Commonwealth Games Round-Up
The Commonwealth games’ boxing is over after a fine day of exceptional finals, with competitive bouts throughout. There were knockdowns, fouls, fast hands and hard punches with gold medals on the line for all competing. There was joy for some and heartbreak for others, so read on and find out who won what at this years games.
Nicola Adams (England) won gold with a split decision over Michaela Walsh (Northern Ireland). Walsh was upset at the call, pointing to herself and saying “number one” as they made their way to the podium to collect their medals. The fight was close, and an argument could be made either way. Adams was buoyed by the atmosphere, describing it as a “Scottish rumble in the jungle”.
Shelley Watts (Australia) won gold with a unanimous decision over Laishram Devi (India). Devi started fast, catching Watts coming in. Watts was slower and lacked head movement, but won with her greater strength and harder punching, as well as good work to the body.
Savannah Marshall (England) won gold with a split decision over Arianne Fortin (Canada). The southpaw Fortin came forward in bursts and caught Marshall with the backhand, but Marshall generally dictated the fight. It was close, as shown in the judges scores; one had it 40-36 for Marshall, another had the same score, but for Fortin.
Men’s Light Flyweight
Paddy Barnes (Northern Ireland) won gold with a unanimous decision over Devendro Laishram (India). In winning, Barnes became the first fighter in forty years to retain commonwealth gold. Laishram whipped in hooks, but Barnes’ more compact boxing earned him the win in an excellent contest.
Andrew Moloney (Australia) won gold with a unanimous decision over Muhammad Waseem (Pakistan). Moloney was the better man, and was more attack-minded from the start, thus deserving the victory.
Michael Conlan (Northern Ireland) won gold with a unanimous decision over Qais Ashfaq (England). Conlan prevailed, clearly taking the third round after a very scrappy fight. Ashfaq didn’t jab enough or take centre ring, allowing Conlan to come forward. There were warnings for fouls on the inside, but Conlan landed the best punch of the fight.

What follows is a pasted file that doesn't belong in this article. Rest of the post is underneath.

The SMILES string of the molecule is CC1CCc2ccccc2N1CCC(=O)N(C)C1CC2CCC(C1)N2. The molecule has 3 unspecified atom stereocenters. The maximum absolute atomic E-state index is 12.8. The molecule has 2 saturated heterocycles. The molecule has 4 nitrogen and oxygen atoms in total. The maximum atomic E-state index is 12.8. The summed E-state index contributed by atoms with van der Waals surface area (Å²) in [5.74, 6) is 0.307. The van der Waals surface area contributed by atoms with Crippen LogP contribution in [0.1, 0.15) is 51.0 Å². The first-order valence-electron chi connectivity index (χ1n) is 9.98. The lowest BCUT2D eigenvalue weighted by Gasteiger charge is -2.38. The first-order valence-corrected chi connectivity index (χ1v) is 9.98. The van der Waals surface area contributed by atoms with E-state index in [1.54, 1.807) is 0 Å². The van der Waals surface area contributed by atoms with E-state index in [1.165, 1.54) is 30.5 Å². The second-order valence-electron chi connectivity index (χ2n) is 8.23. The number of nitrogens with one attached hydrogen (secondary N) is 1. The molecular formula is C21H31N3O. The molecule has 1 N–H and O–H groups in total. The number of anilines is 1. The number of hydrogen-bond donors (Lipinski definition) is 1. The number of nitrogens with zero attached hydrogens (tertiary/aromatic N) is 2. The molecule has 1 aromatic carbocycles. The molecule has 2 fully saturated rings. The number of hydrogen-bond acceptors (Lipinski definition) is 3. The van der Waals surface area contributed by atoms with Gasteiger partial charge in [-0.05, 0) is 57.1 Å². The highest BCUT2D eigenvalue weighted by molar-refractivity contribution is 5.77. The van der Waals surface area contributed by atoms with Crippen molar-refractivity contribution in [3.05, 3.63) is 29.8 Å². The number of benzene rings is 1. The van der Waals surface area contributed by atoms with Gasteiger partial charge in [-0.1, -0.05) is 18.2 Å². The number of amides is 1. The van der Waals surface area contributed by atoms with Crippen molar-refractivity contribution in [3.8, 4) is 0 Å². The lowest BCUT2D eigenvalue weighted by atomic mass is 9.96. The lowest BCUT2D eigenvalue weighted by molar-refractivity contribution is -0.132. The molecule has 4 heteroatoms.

Charlie Flynn (Scotland) won gold with a unanimous decision over Joe Fitzpatrick (Northern Ireland). Flynn displayed the same aggression and inside instincts as he had done throughout the tournament, grinding away to earn the win. Fitzpatrick left his chin in the air too much, and had facial damage from a previous fight before the final began. Flynn, who works for the Royal Mail when he’s not boxing, celebrated by confirming; “The mailman delivers!”.
Men’s Light Welterweight
Josh Taylor (Scotland) won gold with a unanimous decision over Junius Jonas (Namibia). Taylor edged the first two rounds with cleaner boxing, catching Jonas with the right hook and using it, along with his southpaw stance, to spin off and out of punching range. Jonas came back in the third with relentless attack, throwing everything at Taylor, but it was too late.
Scott Fitzgerald (England) won gold with a unanimous decision over Mandeep Jangra (India). Fitzgerald scored a heavy knockdown in both the first and second rounds, as well as forcing another standing count later in the second. Jangra’s low hands didn’t work well against the fundamentally sound attacking style deployed by Fitzgerald.
Anthony Fowler (England) won gold with a unanimous decision over Vijender Vijender (India). Fowler hit Vijender thrice while his opponent was on the deck in the first round, yet was only issued a warning. Fowler went on to dominate ring centre, landing clean, hard shots to be a clear and deserved winner.
Men’s Light Heavyweight
David Nyika (New Zealand) won gold with a unanimous decision over Kennedy St Pierre (Mauritius). Nyika boxed on the back foot against the rampaging St Pierre, using his height advantage to try and evade shots. This defence was lax, allowing St Pierre to score eye-catching work, while Nyika arguably landed the cleaner shots with greater consistency. The crowd booed the judges decision when it was announced.
Samir El-Mais (Canada) won gold with a split decision over David Light (New Zealand). In a close fight, El-Mais aggression perhaps swung the judges verdict in his favour. The fight could have gone either way.
Men’s Super Heavyweight
Joe Joyce (England) won gold with a unanimous decision over Joe Goodall (Australia). Joyce wore his man down with methodical, upright attacking. Utlising a good, strong jab and the occasional uppercut, Joyce picked his shots well.
Medals by Country – The Top Five
1 – England: 5 Gold, 1 Silver, 1 Bronze
2 – Northern Ireland: 2 Gold, 2 Silver, 5 Bronze
3 – Australia: 2 Gold, 1 Silver, 0 Bronze
4 – Scotland: 2 Gold, o Silver, 2 Bronze
5 – Canada: 1 Gold, 1 Silver, 1 Bronze